How to Deal With a 15-Month-Old's Bad Behavior

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Right around 15 months, your baby will start to discover a world of their own. Deal with a 15-month-old's bad behavior with help from an experienced parenting expert in this free video clip.

Part of the Video Series: Parenting Tips
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Video Transcript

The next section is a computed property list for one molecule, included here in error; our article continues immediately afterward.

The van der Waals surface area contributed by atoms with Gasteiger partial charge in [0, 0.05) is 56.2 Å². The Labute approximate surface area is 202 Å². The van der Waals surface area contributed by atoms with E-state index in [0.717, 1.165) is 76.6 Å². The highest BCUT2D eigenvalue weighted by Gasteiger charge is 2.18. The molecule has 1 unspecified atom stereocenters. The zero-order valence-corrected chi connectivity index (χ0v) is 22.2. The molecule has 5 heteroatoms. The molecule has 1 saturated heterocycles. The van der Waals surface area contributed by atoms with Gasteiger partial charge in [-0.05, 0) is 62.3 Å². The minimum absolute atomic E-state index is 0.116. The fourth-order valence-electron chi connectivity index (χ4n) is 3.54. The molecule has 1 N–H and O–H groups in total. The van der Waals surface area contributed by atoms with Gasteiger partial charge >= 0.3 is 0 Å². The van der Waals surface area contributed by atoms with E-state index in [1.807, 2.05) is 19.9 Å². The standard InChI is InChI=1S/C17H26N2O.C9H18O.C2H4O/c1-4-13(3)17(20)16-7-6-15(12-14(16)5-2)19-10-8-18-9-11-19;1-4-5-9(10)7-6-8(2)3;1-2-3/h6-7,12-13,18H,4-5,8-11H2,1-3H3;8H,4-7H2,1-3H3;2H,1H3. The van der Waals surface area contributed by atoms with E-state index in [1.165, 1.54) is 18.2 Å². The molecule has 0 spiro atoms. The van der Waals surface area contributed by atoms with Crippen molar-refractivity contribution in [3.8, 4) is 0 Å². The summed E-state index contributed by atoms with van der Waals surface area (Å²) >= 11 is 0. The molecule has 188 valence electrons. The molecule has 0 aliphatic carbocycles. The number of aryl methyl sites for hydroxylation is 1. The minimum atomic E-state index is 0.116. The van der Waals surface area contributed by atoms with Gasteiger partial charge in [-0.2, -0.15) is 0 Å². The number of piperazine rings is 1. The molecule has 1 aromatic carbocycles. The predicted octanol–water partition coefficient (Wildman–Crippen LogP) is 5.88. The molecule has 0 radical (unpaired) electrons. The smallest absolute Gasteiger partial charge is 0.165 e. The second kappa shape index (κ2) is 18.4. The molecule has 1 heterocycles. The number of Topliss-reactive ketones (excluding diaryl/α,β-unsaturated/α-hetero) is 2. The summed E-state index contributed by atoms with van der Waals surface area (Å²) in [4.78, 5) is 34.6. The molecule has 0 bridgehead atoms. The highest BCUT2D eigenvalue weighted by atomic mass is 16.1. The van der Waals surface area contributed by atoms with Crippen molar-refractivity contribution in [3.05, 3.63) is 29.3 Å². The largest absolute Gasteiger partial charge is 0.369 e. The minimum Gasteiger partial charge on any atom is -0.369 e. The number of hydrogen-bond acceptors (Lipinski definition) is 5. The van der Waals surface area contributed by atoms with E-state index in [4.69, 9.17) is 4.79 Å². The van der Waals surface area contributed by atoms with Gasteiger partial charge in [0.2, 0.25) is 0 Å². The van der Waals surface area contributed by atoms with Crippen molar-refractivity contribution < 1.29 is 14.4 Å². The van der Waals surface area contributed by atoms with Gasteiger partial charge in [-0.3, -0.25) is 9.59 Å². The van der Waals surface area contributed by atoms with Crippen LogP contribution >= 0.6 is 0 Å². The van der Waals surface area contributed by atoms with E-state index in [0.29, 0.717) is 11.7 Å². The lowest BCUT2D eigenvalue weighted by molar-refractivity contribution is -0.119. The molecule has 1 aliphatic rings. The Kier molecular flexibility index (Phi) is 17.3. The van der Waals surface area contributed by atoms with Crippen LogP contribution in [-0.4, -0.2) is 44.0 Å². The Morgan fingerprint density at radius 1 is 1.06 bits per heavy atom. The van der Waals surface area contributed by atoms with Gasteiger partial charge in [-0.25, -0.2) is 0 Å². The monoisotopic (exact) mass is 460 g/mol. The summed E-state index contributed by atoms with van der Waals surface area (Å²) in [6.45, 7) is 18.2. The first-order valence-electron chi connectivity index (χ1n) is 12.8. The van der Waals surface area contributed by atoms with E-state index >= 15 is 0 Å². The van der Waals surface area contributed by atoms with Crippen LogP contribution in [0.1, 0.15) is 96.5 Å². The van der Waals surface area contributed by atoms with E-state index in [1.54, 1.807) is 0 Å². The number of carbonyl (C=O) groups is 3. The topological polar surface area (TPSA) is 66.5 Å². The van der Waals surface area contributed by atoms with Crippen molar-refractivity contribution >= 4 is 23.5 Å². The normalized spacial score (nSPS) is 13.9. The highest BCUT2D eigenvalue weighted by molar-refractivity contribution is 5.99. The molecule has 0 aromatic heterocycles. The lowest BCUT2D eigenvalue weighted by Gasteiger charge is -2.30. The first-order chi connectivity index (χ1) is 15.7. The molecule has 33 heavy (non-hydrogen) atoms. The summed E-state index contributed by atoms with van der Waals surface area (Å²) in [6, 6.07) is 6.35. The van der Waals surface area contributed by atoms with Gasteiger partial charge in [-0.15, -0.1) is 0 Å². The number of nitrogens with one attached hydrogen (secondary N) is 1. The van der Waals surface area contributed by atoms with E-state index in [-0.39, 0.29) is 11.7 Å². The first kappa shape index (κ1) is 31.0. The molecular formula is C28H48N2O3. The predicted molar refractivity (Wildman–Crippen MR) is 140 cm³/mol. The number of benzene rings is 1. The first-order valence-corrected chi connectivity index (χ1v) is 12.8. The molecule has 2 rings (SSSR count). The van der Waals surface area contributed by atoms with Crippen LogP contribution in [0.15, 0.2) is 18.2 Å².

Hi, my name is Christina and this is how to deal with a 15-month-old's bad behavior. Right around 15 months, your baby will start to discover a world of their own. The best tips are being consistent and making sure all their needs are met. Sometimes they're bad behavior is because their needs aren't met. Babies often go through unexpected growth spurts, so having healthy snacks on hand can really help with the situation. Also, if they had a really busy day the day before, being tired is a pretty good excuse when your baby for being grouchy. It can be a good idea to try and lay them down and see if that helps. If you've made sure that all of their needs are met and you're consistently have a behavioral problem, this is also pretty normal. Some good ways that help get a hold of it is to sit down on the floor and pay attention to them. Play with them, interact with them and use those opportunities as you're playing to train their behavior. As you're playing with them, if they steal toys, throw things or generally display a bad attitude, you can deal with that as it arises. Instead of if you're busy doing something, then, come in deal with once the behavior has escalated. At 15 months old, your baby is able to start connecting consequences with actions. So, if they're misbehaving with a toy, taking that toy away, letting them know that they were naughty and they can't play with the toy anymore or until they calm down is a good way to handle that. Or, if they are being unkind to another person, removing them from the play situation and telling them they can't play with that person because they were not gentle or unkind and so, to sit down and play with them until they calm down or just keep them removed, letting them know that they're not allowed to play with them anymore until they calm down. Another tip is to get in the habit yourself because the way you handle your child is not only treating them, it's also treating yourself in habits. So, while it might not be old enough to completely connect time out, having a time out chair for when they misbehave is a great way to introduce them to the concept of, "If you can't behave in the situation you're in, you will be removed from it." These are just a few great tips, but you're the expert on your child and what motivates them in their behavior. Thanks for watching.


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